Highlights/updates since the last map was sent on PacNet on 17 December 2018
A new outbreak of dengue serotype 2 (DENV-2) has been declared in New Caledonia on 21 December 2018. – More information can be found on the Bulletin épidémiologique No 32, Direction des Affaires Sanitaire et Sociales de Nouvelle-Calédonie, shared on PacNet earlier today.
Nauru: dengue virus serotype 1 (DENV-1) has been identified in samples tested by QML laboratory. – Source: Personal communication with country officials on 7 January 2019
Norovirus Genogroup II has been identified by CDC as the causative agent for the current gastroenteritis outbreak in Yap State, Federated States of Micronesia. The outbreak is subsiding.‒ Source: Diarrohea and vomiting ountreak in Yap State, FSM, Situation report 02 – 12/14/2018 and FSM National Communicable Disease Bulletin – Reporting for Epiweek 50, sent on PacNet on 21 December 2018
**Additional information of relevance (e.g. imported cases with travel history to Pacific Island countries and territories): **
- Four (4) imported cases of dengue (3 cases of DENV-1 and 1 case of dengue serotype unknown) with travel history to Nauru were reported by Queensland Health (notifiable conditions data) for the period 01/01/2018 – 16/12/2018 available online.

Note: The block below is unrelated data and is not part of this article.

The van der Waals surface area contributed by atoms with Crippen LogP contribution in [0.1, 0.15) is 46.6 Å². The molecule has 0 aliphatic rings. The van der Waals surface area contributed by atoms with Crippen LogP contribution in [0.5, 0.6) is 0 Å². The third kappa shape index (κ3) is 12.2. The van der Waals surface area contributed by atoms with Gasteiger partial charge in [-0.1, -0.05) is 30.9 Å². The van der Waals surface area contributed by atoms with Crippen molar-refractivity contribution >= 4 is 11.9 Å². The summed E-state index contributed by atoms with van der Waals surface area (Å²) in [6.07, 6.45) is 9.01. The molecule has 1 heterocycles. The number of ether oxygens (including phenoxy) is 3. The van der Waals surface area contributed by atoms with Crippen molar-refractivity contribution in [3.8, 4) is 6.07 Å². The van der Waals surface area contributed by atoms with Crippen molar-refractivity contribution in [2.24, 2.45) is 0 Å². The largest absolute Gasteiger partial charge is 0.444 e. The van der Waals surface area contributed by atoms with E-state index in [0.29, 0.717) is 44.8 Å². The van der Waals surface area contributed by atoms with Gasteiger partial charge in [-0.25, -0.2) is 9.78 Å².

- Hantavirus disease outbreak news for World Youth Day celebration participants in the Republic of Panama from 22-27 January 2019 – Source: World Health Organization Disease outbreak news
Pacific Island countries and territories that maybe participating in the World Youth Day (Catholic) celebration in the Republic of Panama are informed of a current Hantavirus disease outbreak affecting the country. Hantavirus disease is a zoonotic viral respiratory disease that usually occurs in rural areas (forests, fields, farms, etc) where rodents hosting the virus might be found. Infected individuals may experience headache, dizziness, chills, fever and myalgia. They may also experience gastrointestinal symptoms including nausea, vomiting, abdominal pains, and diarrhea, followed by sudden onset of respiratory distress and hypotension. Symptoms typically appear from 2-4 weeks after initial exposure, though symptoms may appear as early as 1 week to as late as 8 weeks after exposure. Case fatality rate can reach 50%.
The World Youth Day celebration activities will take place predominantly in Panama City, however side events may occur elsewhere in the country. Participants should be provided with recommendation and guidance on how to take appropriate precautionary measures to limit risk of infection. Based on current epidemiological data and public health response, WHO's risk assessment is that there is no significant risk of international spread of Hantavirus disease in relation to this event. [Edited] Source: WHO Disease outbreak news, 4 January 2019; https://www.who.int/csr/don/04-January-2019-hantavirus-panama/en